Follow your shopping spree at the souks with lunch at the Henna Cafe. The Henna Cafe is a cultural association registered in Morocco whose profits go toward providing education for the local community. This cafe also employs local women who are highly experienced in the art of henna and only use locally produced, natural henna (unlike the “henna” that is offered on Jemaa el-Fna). It’s a great place to grab lunch (they have a pretty basic menu, but are very budget-friendly), get traditional henna, and support the locals.
Next, pay a visit to Bahia Palace. This 19th-century structure is a true representation of traditional Moroccan design and architecture. There is no furniture, paintings or even explanations inside the palace, so I would highly recommend a guide to make the most of your visit.
For dinner, head to Cafe des Epices. This lovely restaurant can be found in the middle of the spice market and is the ideal meeting place to rest away from the souks. You can watch the hustle and bustle of the streets from one of the cafe’s three floors, or top terrace.
Day Three in Marrakech
On your third day in Marrakech, slip away from the pandemonium by taking a trip to the Atlas Mountains.
We chose to visit the mountains via Airbnb Experiences. The excursion we chose, along with our incredible guide, Mohammed, made our trip to Marrakech extra special.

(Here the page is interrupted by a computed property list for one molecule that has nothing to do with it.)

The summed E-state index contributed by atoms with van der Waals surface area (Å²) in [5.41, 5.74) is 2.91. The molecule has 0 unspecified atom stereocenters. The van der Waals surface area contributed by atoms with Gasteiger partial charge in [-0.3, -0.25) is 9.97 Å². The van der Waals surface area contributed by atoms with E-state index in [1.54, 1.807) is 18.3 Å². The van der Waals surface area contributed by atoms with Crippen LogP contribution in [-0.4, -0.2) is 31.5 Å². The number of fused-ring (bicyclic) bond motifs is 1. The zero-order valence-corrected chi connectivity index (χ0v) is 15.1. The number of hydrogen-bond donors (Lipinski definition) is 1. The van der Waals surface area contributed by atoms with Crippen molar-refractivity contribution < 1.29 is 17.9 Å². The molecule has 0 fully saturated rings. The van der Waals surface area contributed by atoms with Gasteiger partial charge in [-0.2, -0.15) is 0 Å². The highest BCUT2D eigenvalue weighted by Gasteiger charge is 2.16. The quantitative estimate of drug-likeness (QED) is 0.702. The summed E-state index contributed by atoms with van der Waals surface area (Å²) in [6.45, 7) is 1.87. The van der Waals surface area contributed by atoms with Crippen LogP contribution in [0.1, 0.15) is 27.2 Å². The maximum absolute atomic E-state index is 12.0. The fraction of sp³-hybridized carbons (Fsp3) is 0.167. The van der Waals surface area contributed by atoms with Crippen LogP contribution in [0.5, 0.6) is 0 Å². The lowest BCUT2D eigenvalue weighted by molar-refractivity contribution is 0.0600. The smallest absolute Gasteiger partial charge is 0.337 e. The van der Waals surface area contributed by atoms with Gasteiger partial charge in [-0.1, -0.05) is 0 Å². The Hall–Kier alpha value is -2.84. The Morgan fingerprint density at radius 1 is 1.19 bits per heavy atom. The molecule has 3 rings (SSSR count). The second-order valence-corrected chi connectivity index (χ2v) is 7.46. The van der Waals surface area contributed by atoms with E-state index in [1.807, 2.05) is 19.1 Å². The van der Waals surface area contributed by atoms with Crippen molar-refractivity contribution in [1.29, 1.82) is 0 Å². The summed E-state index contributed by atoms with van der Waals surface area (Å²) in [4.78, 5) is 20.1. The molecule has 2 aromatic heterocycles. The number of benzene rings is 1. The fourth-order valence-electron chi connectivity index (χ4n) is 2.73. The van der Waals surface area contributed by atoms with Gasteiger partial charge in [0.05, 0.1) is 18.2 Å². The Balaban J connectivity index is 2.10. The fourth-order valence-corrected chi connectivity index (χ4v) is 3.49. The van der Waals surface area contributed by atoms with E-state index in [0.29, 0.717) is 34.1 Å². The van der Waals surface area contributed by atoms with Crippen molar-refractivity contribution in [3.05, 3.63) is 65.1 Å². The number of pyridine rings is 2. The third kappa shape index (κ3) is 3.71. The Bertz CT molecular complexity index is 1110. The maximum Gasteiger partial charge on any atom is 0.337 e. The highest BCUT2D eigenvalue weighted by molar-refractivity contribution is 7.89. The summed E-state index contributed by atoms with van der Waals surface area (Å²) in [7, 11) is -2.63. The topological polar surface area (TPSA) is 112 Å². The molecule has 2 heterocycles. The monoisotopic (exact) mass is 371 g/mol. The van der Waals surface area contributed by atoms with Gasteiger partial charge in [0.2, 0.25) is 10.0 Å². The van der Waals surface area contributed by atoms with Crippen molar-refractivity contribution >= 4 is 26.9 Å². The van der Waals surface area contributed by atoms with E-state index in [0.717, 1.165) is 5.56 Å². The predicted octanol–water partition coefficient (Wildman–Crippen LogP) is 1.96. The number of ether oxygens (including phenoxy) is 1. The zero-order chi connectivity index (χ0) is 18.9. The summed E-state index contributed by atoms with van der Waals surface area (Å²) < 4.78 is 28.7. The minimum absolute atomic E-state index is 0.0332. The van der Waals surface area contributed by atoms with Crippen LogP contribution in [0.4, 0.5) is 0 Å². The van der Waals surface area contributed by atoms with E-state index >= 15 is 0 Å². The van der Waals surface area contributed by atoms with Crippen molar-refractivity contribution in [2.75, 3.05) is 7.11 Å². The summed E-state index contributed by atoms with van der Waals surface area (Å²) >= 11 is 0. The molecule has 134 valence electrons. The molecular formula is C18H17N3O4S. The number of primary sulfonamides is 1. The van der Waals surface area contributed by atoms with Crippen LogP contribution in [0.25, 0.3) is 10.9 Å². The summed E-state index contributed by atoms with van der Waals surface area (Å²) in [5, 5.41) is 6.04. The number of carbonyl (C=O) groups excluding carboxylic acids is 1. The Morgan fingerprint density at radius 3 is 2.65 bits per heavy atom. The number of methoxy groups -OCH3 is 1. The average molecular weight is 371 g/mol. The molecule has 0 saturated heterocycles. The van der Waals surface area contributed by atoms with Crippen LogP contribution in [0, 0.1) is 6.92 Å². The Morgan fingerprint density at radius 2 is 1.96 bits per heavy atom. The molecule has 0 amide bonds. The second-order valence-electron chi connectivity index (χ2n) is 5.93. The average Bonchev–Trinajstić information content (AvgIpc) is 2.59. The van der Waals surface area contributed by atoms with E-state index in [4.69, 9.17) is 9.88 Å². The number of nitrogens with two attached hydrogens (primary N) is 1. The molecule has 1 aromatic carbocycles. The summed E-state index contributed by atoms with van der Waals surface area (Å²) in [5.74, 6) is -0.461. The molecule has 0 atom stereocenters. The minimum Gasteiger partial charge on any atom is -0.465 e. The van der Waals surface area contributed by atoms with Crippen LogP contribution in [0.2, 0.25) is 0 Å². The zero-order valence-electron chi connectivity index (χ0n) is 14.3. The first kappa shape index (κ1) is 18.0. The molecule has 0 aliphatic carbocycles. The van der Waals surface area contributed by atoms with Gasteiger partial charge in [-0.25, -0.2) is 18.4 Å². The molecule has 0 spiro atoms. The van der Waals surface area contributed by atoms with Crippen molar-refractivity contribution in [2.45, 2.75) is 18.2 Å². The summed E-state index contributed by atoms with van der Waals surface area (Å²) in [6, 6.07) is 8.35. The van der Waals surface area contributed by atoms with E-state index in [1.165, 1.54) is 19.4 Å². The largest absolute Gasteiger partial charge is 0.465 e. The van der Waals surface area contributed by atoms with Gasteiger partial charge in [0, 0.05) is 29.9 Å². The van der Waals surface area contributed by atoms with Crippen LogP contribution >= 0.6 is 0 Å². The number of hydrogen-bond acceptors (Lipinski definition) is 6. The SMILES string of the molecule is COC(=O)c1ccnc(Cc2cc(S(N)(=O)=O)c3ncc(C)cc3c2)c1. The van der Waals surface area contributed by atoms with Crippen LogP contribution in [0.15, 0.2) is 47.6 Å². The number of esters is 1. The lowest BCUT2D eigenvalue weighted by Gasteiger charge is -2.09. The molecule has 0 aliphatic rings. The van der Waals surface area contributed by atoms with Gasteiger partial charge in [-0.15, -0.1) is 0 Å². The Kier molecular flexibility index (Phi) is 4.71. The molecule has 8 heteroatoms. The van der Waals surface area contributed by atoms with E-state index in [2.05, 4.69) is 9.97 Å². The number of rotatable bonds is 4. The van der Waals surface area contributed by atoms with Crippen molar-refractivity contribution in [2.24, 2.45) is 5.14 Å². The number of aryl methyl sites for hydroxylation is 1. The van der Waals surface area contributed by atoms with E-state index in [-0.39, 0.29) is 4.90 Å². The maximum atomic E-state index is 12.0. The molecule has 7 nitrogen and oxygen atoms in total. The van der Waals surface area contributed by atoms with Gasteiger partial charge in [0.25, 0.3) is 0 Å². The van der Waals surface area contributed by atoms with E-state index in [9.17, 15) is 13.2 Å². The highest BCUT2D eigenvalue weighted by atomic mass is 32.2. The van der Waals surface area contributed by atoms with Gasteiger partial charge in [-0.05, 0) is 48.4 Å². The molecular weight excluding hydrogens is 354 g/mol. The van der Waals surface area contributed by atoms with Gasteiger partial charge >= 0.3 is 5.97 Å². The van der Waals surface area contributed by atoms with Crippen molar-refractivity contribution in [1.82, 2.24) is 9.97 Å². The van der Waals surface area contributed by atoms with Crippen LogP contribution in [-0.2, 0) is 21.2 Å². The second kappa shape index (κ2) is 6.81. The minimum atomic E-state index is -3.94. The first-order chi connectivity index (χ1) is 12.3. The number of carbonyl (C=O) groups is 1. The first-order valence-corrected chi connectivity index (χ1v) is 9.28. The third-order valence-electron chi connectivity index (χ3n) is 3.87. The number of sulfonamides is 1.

You can read all about our amazing Atlas Mountains experience here.
After returning from the Atlas Mountains, you’ll want to relax for a bit. I’d suggest going to a hammam – a Middle Eastern type of spa ritual for cleansing the body that includes a steam room, exfoliation, and sometimes even a massage.
When you’re feeling refreshed, head to Nomad for dinner. Be sure to make a reservation in advance as this restaurant is insanely popular. In your reservation, make a note that you’d like to be seated on the top floor terrace – this will guarantee you’ll have gorgeous nighttime views of the city and an extra special atmosphere.
Day Four in Marrakech
Finish off your four day Marrakech itinerary with a visit to El Badi Palace. This former palace is not restored, but its ruins are rich in history. If you do decide to go, I would highly recommend reading up on El Badi Palace before you visit or have a guide walk you through as most of the descriptions inside are sadly in French.
If you’re up for some more Moroccan history, check out the Maison de la Photographie. This photography museum will allow you to plunge into Marrakech’s history through rich visual imagery of the Red City and the surrounding area.
For some last-minute shopping, head over to Ensemble Artisinal. This building is filled with various artisanal stalls where you can purchase souvenirs and other Moroccan goods in a more relaxing environment than the souks. The best part about it is that all of the products here have fixed prices, meaning you won’t have to deal with pushy salesmen or bargaining. The prices and products are pretty similar to what you would find in the souks, though some items seem to be a bit higher in quality.
End your Moroccan adventure at Cafe Kif Kif for a late lunch. Other than a beautiful view of the Koutoubia Mosque, Cafe Kif Kif has great food and super friendly staff. Honestly, by our fourth day in Morocco, we were tired of eating tagines, so we ended up going for the burgers on the menu. However, they do offer traditional Moroccan food as well, including tagines, salads, and kofte. Try their Moroccan spiced coffee for an interesting twist on the traditional drink – they add cardamom to it!
Need more inspo?
I hope you enjoyed this Four Day Marrakech Itinerary and that it’s useful in preparing for your first visit to Morocco. Check out my Marrakech Guide for First-Timers and Top Ten Foods to Try in Morocco to make the most of your visit to the Red City!